Wednesday, January 14, 2009

A note about Springs @Transactional annotation

The other day, on my current project, I had a situation where I needed to change some transaction parameters on a DAO to start a new transaction whenever methods on that DAO were invoked.

The application architecture is based on a generic DAO interface with standard CRUD operations implemented by a GenericDao. All DAOs have defined their own interface extending the generic DAO and likewise the implementation is extending the GenericDao:

The goal was to have all methods, defined on either the GenericDao or the (in this example) UserDaoImpl , to start a new transaction when invoked.

The GenericDao is annotated with Springs @Transactional annotation with default parameters (Propagation.REQUIRED) which will be inherited to all extending DAOs.

My first attempt to achieve my goal was to annotate the UserDaoImpl with @Transactional(propagation=Propagation.REQUIRED_NEW). Well, this did not have the effect I had hoped for. Now all methods declared on the UserDaoImpl will start a new transaction, but methods on the GenericDao will not and if I removed the annotation on the GenericDao and defined it on all DAOs then invoked methods on the GenericDao will not be transactional at all.

This forced me to investigate how Spring handles the @Transactional annotation and it all comes down to how the method getTransactionAttribute(Method method, Class targetClass) on the class AbstractFallbackTransactionAttributeSource works.

I'll try to explain:
- the method will be invoked where parameter method is Dao#update and targetClass is UserDaoImpl.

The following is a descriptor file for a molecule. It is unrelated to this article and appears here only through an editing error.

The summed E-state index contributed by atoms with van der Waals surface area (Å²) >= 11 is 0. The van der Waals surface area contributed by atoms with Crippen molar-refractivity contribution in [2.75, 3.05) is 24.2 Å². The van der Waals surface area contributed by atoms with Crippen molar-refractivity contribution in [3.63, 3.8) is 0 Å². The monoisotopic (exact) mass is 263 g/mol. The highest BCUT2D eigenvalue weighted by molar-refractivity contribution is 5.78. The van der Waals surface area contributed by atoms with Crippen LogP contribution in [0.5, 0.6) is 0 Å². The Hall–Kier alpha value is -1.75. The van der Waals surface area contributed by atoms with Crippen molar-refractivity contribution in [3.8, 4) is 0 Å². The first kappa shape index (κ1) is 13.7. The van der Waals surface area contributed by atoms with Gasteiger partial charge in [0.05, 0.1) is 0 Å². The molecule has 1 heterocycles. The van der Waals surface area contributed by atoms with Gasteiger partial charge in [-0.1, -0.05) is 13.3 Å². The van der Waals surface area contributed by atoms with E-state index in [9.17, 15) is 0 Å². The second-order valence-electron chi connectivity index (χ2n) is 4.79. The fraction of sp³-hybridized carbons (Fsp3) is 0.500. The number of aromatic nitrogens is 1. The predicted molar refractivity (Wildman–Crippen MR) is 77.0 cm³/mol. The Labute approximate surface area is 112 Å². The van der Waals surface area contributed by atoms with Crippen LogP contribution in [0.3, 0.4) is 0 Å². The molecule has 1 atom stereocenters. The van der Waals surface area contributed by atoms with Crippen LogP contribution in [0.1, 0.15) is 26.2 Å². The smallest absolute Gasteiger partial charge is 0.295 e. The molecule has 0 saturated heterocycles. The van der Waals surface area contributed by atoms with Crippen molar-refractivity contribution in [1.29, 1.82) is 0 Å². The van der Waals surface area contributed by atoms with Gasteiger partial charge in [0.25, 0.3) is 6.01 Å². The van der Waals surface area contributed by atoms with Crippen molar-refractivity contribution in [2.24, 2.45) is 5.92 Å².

1. The method is from the Dao interface so firstly the actual implementation will be found = GenericDao#update.
  2. This will be the first place to look for the annotation - on the method on the declaring class. Not the case here.
  3. If not on the method then look if the declaring class has defined the annotation. Yep - in this case the GenericDao has defined the annotation for default behavior for all extending DAOs, which means that a new transaction will not be started for invoked methods defined on GenericDao. If I override the method in UserDaoImpl and simply call super I would get the expected behavior, but I do not find this as a convenient solution.
  4. If the target class is a interface and the annotation is not yet present then the interface method and class is searched.
This seems like a good strategy to search for the annotation, but maybe you could argue that if the annotation is present directly on the targetClass (UserDaoImpl) then it should be used in advance of the annotation defined on the actual declaring class of the method in action. You could see this as a way to overwrite the annotaton on the super class.

In the above list this could be number 2.5 just after searching on the method then look at the targetClass before the declaring class... (if they differ at all...) What do you think? Is this a reasonable suggestion?

Well, back to my problem. My solution was of course keep the @Transactional on the GenericDao and remove it from UserDaoImpl and then create a new service in the service layer annotated with @Transactional(propagation=Propagation.REQUIRES_NEW) and actually I am more happy with this solution as it keeps the Dao operations simple and atomic.

Saturday, March 22, 2008

Making a HTML select readonly

For some time ago I needed to make a single select <select> element readonly. This meant that the user should be able to see all values in the list and not be able to select a new value. There is no readonly attribute available for the <select> element and disabling the field was not an option since we needed the value on the serverside. Some simple javascript did the job:

<select name="theselect" onchange="this.selectedIndex = 1;">
<option value="Red">Red</option>
<option value="Green" selected="selected">Green</option>
<option value="Blue">Blue</option>

Initial value is green and it should continue to be. This solution rely on the possibility to apply the correct onchange eventlistener during the page rendition - in this case through a taglib. I have created a simple test page for myself here.

Friday, March 21, 2008

HTTP directory listing alternative